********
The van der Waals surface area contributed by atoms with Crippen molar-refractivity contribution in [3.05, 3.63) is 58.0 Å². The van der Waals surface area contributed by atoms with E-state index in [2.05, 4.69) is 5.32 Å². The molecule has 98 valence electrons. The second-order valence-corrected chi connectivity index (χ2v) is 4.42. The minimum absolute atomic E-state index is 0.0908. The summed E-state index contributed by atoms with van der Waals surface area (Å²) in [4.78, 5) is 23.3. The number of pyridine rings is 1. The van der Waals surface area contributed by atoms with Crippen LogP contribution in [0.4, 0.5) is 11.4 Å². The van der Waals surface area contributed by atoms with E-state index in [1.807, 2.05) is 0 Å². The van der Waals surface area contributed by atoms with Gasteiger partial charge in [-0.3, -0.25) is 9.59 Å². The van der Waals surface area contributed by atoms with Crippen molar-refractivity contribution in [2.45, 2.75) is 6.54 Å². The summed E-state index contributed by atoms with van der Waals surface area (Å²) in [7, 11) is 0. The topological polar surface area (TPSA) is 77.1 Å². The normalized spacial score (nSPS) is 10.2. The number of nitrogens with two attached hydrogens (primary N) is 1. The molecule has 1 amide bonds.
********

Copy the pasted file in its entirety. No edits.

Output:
The van der Waals surface area contributed by atoms with Crippen molar-refractivity contribution in [3.05, 3.63) is 58.0 Å². The van der Waals surface area contributed by atoms with E-state index in [2.05, 4.69) is 5.32 Å². The molecule has 98 valence electrons. The second-order valence-corrected chi connectivity index (χ2v) is 4.42. The minimum absolute atomic E-state index is 0.0908. The summed E-state index contributed by atoms with van der Waals surface area (Å²) in [4.78, 5) is 23.3. The number of pyridine rings is 1. The van der Waals surface area contributed by atoms with Crippen LogP contribution in [0.4, 0.5) is 11.4 Å². The van der Waals surface area contributed by atoms with E-state index in [1.807, 2.05) is 0 Å². The van der Waals surface area contributed by atoms with Gasteiger partial charge in [-0.3, -0.25) is 9.59 Å². The van der Waals surface area contributed by atoms with Crippen molar-refractivity contribution in [2.45, 2.75) is 6.54 Å². The summed E-state index contributed by atoms with van der Waals surface area (Å²) in [7, 11) is 0. The topological polar surface area (TPSA) is 77.1 Å². The normalized spacial score (nSPS) is 10.2. The number of nitrogens with two attached hydrogens (primary N) is 1. The molecule has 1 amide bonds.